That pretty much sums up my reaction to this excellent NY Times article on recent requests from Greece to “repatriate” the Elgin Marbles.
My father–who is British–would say “we stole ‘em fair and square". True enough, and that theft is a fact of history–the presence of the marbles in Britain inspired the 18th/19th century Neo-Classical revival in the West. Prior to that, the Parthenon was a Turkish munitions dump, a makeshift mosque, a church–why, again, should all this be stripped away in favor of an archaeological reconstruction of Periclean Athens?
This blog proves I’m a big fan of the ancient world, but I also think it’s foolish to ignore later events in arriving at some pristine reconstructed notion of ancient civilization. All history is a process; take the example of the Euphronius Krater recently returned to Italy my the NY Metropolitan Museum of Art:
Stolen property is stolen property. But how curious that an ancient Greek vase, which centuries after it was made came into the possession of an Etruscan collector (a kind of ancient Elgin) living on what is now the outskirts of Rome, and then ended up buried for thousands of years below what became modern Italy, is today Italian cultural patrimony. By that definition, Elgin’s loot is arguably British patrimony.
In book 3, the reality of exile was starting to sink in. In an earlier post I noted the immediacy of the poetry in book 1, written while the wound was still fresh:
Dum tamen et terris dubius iactabar et undis,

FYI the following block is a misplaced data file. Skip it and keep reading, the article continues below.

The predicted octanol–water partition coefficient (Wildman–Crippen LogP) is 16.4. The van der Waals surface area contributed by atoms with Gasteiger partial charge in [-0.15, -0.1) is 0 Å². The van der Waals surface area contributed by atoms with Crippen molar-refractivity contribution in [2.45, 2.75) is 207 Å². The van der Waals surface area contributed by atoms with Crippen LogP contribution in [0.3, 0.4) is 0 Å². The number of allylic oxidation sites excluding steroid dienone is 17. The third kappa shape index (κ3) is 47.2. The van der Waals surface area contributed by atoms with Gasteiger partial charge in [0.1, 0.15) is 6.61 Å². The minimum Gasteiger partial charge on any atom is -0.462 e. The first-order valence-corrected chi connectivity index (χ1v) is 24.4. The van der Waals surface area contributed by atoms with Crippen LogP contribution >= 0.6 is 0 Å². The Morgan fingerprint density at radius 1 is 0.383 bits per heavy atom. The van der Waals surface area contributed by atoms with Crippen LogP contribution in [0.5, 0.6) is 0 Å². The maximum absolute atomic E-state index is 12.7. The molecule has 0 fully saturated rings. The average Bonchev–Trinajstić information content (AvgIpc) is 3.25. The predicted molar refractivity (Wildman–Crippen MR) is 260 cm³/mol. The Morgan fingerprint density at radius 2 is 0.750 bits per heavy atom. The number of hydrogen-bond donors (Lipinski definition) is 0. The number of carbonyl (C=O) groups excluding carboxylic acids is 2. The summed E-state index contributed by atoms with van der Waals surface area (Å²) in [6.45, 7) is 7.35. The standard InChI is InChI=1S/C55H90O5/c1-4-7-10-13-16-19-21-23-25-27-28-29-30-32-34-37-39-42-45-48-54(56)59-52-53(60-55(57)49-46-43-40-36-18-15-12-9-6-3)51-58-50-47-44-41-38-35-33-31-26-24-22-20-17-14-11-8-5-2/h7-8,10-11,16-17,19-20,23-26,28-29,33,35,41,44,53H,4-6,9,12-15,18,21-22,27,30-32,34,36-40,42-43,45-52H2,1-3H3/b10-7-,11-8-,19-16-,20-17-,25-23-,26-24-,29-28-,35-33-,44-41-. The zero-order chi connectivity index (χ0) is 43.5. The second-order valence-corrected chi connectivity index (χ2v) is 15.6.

fallebat curas aegraque corda labor. (III.2.15-6)
Dubius is the key word here; Ovid was uncertain and anxious about the future, a denial common in the opening stages of grief. So fallebat is probably closer to “beguiled” than “deceived".
Once Ovid arrived at Tomis he penned a more sober reflection de causa relegationis, which resulted in the long, lawyerly defense outlined in book 2. Now at book 3, Ovid has started living with the sentence…
Ut via finita est et opus requievit eundi,
et poenae tellus est mihi tacta meae, (ibid. 17-8)
…and the reality of his circumstances has changed his attitude:
nil nisi flere libet, nec nostro parcior imber
lumine, de verna quam nive manat aqua. (ibid. 19-20)
[Lumine is poetic for the eye. Quam - “than", despite its unusual position splitting the prepositional phrase de verna nive, follows the comparative parcior - “scarcer". Note also the classical “rule of three” in ll. 17-8: Three phrases, each larger than the last, all essentially saying the same thing.]
|<< <||Current||> >>|